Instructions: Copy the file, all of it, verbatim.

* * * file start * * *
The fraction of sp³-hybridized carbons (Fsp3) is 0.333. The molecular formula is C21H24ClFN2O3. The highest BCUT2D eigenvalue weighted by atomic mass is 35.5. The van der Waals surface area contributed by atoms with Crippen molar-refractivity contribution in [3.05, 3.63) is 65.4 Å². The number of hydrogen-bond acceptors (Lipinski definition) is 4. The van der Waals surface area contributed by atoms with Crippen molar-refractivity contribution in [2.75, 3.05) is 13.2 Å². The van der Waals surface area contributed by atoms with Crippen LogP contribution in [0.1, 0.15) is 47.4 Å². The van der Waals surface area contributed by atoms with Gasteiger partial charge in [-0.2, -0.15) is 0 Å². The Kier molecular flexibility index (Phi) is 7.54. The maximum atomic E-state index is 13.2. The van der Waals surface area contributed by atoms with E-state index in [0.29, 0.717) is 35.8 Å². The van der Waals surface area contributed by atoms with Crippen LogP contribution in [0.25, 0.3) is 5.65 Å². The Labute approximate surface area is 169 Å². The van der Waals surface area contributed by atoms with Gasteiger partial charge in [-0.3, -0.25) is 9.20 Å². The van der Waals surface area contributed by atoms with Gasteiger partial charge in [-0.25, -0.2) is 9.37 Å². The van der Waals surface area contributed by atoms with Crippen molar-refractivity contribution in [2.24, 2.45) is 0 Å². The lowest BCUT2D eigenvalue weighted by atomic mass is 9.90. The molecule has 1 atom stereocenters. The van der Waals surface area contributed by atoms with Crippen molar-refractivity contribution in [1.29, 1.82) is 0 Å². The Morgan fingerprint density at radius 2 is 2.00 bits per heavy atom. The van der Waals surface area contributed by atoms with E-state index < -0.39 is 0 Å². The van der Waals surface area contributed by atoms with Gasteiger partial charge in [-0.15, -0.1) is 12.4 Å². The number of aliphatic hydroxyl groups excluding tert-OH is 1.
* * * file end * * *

The fraction of sp³-hybridized carbons (Fsp3) is 0.333. The molecular formula is C21H24ClFN2O3. The highest BCUT2D eigenvalue weighted by atomic mass is 35.5. The van der Waals surface area contributed by atoms with Crippen molar-refractivity contribution in [3.05, 3.63) is 65.4 Å². The number of hydrogen-bond acceptors (Lipinski definition) is 4. The van der Waals surface area contributed by atoms with Crippen molar-refractivity contribution in [2.75, 3.05) is 13.2 Å². The van der Waals surface area contributed by atoms with Crippen LogP contribution in [0.1, 0.15) is 47.4 Å². The van der Waals surface area contributed by atoms with Gasteiger partial charge in [-0.2, -0.15) is 0 Å². The Kier molecular flexibility index (Phi) is 7.54. The maximum atomic E-state index is 13.2. The van der Waals surface area contributed by atoms with E-state index in [0.29, 0.717) is 35.8 Å². The van der Waals surface area contributed by atoms with Crippen LogP contribution in [0.25, 0.3) is 5.65 Å². The Labute approximate surface area is 169 Å². The van der Waals surface area contributed by atoms with Gasteiger partial charge in [-0.3, -0.25) is 9.20 Å². The van der Waals surface area contributed by atoms with Gasteiger partial charge in [-0.25, -0.2) is 9.37 Å². The van der Waals surface area contributed by atoms with Crippen molar-refractivity contribution in [2.24, 2.45) is 0 Å². The lowest BCUT2D eigenvalue weighted by atomic mass is 9.90. The molecule has 1 atom stereocenters. The van der Waals surface area contributed by atoms with Crippen molar-refractivity contribution in [1.29, 1.82) is 0 Å². The Morgan fingerprint density at radius 2 is 2.00 bits per heavy atom. The van der Waals surface area contributed by atoms with E-state index < -0.39 is 0 Å². The van der Waals surface area contributed by atoms with Gasteiger partial charge in [-0.15, -0.1) is 12.4 Å². The number of aliphatic hydroxyl groups excluding tert-OH is 1.